RAPAPORT… South Africa’s finance minister Trevor Manuel tabled a bill June 19, 2007, to reduce the export levy on rough diamonds from 15 to 5 percent. Manuel also made the government’s intentions clear, following local press reports claiming the government was siding with some producers, that no concessions would be made on behalf of large producers.
The bill comes as part of a general amendment to the country’s diamond mining laws designed to encourage growth in the local diamond polishing sector. South Africa has traditionally been one of the world’s largest diamond producers with most of the rough leaving the country for polishing elsewhere.
Manuel noted that while the duty was set at 15 percent under the Diamonds Act of 1986 –as a mechanism to facilitate adequate and regular supplies of rough diamonds to local cutters and polishers– “the act of 1986 was only partially successful in this regard.” The 1986 laws were updated in 2005.
In a speech to Parliament explaining the proposed bill, he said the 1986 Act provided for relatively generous exemptions which limited its success.
“The proposed Diamond Levy Bills 2007 reduce the export levy on rough diamonds to 5 percent, but tighten the relief provisions, thereby laying a foundation for increased effectiveness,” Manuel said. “It should also be noted that the reduced 5 percent rate was not intended to undermine the power of the levy as an [export] deterrent.”
While diamond producers were concerned the tax would encourage smuggling, Manuel said the 5 percent levy would be “high enough to deter unpolished exports without hidden benefits of smuggling.”
He explained that according to informal police estimates, diamond smuggling costs are between 2.5 and 5 percent of gross diamond values and therefore, the current 15 percent rate merely enhances smuggling.
As a general rule, the updated diamond laws state that all rough diamonds intended for export must be offered via a tender process at a Diamond Export and Exchange Centre (DEEC) for sale.
Manuel explained that under the new exemption structure presented by the Export Levy Bill, the minister of Minerals and Energy may waive the requirement to offer all rough diamonds on the DEEC for larger producers. For practical reasons, he said, the tendering process is not overwhelmed by large volumes of very small rough diamonds.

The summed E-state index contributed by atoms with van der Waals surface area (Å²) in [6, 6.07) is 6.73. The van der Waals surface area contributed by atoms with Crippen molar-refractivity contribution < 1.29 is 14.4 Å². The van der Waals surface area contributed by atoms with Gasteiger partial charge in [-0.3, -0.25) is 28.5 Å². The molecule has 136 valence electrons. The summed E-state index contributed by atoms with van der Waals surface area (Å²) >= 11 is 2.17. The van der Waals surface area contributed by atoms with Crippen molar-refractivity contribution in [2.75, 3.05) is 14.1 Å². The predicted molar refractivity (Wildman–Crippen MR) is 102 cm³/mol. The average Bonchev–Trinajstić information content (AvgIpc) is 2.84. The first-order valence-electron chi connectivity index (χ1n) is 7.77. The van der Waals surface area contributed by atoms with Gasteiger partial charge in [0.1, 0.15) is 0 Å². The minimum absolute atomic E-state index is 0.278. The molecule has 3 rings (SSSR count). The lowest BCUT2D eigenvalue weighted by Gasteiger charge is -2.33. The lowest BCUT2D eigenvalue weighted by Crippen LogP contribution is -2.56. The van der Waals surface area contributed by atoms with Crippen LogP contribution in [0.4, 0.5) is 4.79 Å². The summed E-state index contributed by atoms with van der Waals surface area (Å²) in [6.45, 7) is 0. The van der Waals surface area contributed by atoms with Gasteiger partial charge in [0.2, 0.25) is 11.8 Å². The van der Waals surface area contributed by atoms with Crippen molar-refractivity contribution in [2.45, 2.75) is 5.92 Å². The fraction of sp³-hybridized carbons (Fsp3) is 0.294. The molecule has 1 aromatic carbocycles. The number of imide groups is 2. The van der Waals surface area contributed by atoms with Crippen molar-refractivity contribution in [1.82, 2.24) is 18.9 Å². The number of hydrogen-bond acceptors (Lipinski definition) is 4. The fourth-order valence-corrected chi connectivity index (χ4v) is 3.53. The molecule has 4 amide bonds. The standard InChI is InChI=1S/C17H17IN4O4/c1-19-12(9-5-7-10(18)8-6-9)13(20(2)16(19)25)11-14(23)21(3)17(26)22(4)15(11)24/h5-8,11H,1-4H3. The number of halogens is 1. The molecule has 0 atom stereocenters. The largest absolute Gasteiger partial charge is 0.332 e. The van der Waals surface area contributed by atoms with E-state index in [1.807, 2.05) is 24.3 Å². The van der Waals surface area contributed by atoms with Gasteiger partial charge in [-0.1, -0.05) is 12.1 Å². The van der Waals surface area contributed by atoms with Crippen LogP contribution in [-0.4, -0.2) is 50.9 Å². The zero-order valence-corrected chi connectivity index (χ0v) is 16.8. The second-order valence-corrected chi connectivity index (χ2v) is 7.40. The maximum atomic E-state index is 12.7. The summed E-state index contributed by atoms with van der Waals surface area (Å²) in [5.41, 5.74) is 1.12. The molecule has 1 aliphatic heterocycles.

This exemption would occur if the minister believes that 40 percent of the large producer’s total gross sales over the course of a year will go to local diamond beneficiators, and that the producer’s total gross sales in the same period exceeds R3 billion.
Medium size producers will not receive a waiver from the DEEC tendering process, but can obtain relief from the levy if 15 percent of its annual gross sales goes to local diamond beneficiators, and if its gross sales within the year do not exceed R3 billion per annum.
Small producers will receive relief from the export levy without any prerequisite of sales to local diamond beneficiators, provided that its total sales do not exceed R20 million per annum, and provided that anti-avoidance measures exist to prevent small producers from splitting sales across several controlled companies for purposes of avoiding the levy.
Manuel also explained that the bill provides allowance for local beneficiators to export diamonds purchased as long as the company cut and polishes 80 percent of its diamonds purchased. The remaining 20 percent would be subject to the tendering process of the DEEC.
“The proposed relief measures ensure that the local supply of rough diamonds is commensurate with local demand,” Manuel told Parliament. “No reason exists to force diamonds onto the local market beyond local capacity.”
“The core element of these incentives is to encourage producers to supply the local market with rough diamonds so that they can export the remainder free from the levy,” he said.